The storage section 25 stores RID codes for a plurality of optical disk recording apparatuses and recording conditions of each optical disk recording apparatus so that the RID codes and the recording conditions are associated with each other. The operation section 27 is used to manipulate operations for recording data on optical disks. The display section 28 displays contents to be transmitted to a user such as contents of operations performed on the operation section 27.

The following describes operations of overwriting data by the optical disk recording apparatus according to the embodiment of the present invention. When overwriting data on a rewritable optical disk where data is already recorded, the optical disk recording apparatus 1 reads an RID code of the rewritable optical disk D. When the read RID code matches the prestored RID code of its own, the optical disk recording apparatus 1 changes the recording condition, and then overwrites data. More specifically, when reading the RID code, the control section 16 of the optical disk recording apparatus 1 inquires this RID code of the storage section 25. As mentioned above, the storage section 25 stores the information of association between RID codes for a plurality of optical disk recording apparatuses and recording conditions of each optical disk recording apparatus. When requested to inquire into the RID code, the control section 16 collates that RID code with RID codes of the optical disk recording apparatuses. A result of collation may show a match between the current apparatus's RID code and a different optical disk recording apparatus's RID code. In such case, the control section 16 allows the storage section 25 to read stored data for the recording condition associated with the latter RID code, and then performs overwriting under this recording condition.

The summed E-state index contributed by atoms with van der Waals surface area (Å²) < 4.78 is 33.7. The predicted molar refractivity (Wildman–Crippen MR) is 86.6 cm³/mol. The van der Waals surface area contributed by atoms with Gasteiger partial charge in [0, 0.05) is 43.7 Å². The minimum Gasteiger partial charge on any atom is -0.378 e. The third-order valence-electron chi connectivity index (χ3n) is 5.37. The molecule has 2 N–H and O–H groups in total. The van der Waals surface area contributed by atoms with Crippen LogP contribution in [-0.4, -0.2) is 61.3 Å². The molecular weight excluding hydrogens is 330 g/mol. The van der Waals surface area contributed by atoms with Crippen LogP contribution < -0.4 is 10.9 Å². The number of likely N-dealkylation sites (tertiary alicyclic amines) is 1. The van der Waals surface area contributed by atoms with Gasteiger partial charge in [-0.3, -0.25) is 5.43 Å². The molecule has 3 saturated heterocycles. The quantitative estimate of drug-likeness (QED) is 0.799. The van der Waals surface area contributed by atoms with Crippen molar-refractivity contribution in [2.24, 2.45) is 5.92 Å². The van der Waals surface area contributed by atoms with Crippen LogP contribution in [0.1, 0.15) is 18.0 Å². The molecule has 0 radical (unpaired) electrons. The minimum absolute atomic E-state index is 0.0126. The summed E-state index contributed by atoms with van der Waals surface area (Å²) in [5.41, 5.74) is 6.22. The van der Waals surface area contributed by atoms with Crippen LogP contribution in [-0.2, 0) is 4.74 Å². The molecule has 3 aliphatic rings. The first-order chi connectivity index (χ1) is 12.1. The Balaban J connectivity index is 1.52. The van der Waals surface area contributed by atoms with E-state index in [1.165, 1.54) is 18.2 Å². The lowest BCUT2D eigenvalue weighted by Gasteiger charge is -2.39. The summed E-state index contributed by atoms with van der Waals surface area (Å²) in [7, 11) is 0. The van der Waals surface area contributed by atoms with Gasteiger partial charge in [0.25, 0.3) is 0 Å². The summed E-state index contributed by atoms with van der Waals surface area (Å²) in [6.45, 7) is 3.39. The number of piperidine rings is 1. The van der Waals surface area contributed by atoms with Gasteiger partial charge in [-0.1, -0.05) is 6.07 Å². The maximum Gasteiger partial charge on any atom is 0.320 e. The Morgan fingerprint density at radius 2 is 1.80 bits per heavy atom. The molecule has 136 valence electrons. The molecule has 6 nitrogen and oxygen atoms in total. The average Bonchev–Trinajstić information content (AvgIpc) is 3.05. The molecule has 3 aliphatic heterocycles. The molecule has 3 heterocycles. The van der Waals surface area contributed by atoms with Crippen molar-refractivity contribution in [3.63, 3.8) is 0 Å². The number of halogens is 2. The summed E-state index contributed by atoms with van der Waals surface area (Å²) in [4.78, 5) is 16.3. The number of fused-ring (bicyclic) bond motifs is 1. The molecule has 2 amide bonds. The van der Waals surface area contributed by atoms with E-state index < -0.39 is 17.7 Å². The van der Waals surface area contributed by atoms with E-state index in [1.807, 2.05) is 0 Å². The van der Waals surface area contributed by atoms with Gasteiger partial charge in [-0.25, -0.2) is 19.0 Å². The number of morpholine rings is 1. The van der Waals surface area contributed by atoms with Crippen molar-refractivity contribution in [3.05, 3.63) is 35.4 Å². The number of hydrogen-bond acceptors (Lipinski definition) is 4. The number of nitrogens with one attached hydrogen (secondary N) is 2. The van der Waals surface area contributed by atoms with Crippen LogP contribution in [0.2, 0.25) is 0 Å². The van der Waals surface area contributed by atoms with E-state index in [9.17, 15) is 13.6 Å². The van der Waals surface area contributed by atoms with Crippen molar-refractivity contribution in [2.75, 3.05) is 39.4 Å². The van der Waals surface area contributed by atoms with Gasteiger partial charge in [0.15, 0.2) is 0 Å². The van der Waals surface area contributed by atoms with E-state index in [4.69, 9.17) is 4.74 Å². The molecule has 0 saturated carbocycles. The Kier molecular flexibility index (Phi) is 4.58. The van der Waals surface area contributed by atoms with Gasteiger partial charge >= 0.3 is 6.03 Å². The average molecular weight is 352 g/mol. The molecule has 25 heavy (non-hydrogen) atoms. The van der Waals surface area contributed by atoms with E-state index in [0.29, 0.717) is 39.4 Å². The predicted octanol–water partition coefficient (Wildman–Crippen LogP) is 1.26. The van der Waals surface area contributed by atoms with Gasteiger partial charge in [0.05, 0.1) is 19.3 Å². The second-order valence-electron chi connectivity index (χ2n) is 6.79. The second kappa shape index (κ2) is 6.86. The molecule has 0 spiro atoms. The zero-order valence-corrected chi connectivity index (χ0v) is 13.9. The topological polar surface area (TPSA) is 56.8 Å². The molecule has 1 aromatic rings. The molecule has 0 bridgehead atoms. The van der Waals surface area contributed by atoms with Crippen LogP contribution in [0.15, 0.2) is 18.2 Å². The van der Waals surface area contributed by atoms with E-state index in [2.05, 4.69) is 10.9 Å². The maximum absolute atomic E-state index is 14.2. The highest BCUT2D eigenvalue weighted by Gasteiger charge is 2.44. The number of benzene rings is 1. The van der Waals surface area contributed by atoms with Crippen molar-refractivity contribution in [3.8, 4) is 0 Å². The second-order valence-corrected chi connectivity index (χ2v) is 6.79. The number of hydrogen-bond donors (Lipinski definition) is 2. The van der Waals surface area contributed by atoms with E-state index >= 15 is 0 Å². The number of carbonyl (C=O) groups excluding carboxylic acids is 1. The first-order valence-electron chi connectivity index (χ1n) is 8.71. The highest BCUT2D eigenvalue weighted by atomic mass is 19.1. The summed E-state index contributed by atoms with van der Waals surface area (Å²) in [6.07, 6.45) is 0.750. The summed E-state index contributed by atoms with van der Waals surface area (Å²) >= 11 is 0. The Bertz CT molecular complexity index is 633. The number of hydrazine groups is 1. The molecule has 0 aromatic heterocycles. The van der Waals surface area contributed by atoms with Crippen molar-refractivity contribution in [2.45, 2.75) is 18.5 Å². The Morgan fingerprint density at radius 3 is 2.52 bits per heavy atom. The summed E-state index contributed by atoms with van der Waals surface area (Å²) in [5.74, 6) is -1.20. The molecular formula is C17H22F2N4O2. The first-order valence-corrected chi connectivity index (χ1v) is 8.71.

Orange Book Part 3 specifies that data recorded on a rewritable optical disk must contain an RID code, i.e., a recordable optical disk recording apparatus ID. Reference to this RID code can obtain information about a manufacturer and a model of the optical disk recording apparatus.

The RID code is recorded as main channel information about the PMA (Program Memory Area). When no RID code is obtained from the PMA, the program area is reproduced to obtain the RID code from a frame defined as subcode Q channel mode 3. The RID code can be obtained from main channel information in Run-in and Run-out blocks. Accordingly, it is possible to select where to obtain the RID code depending on recording states of data on optical disks.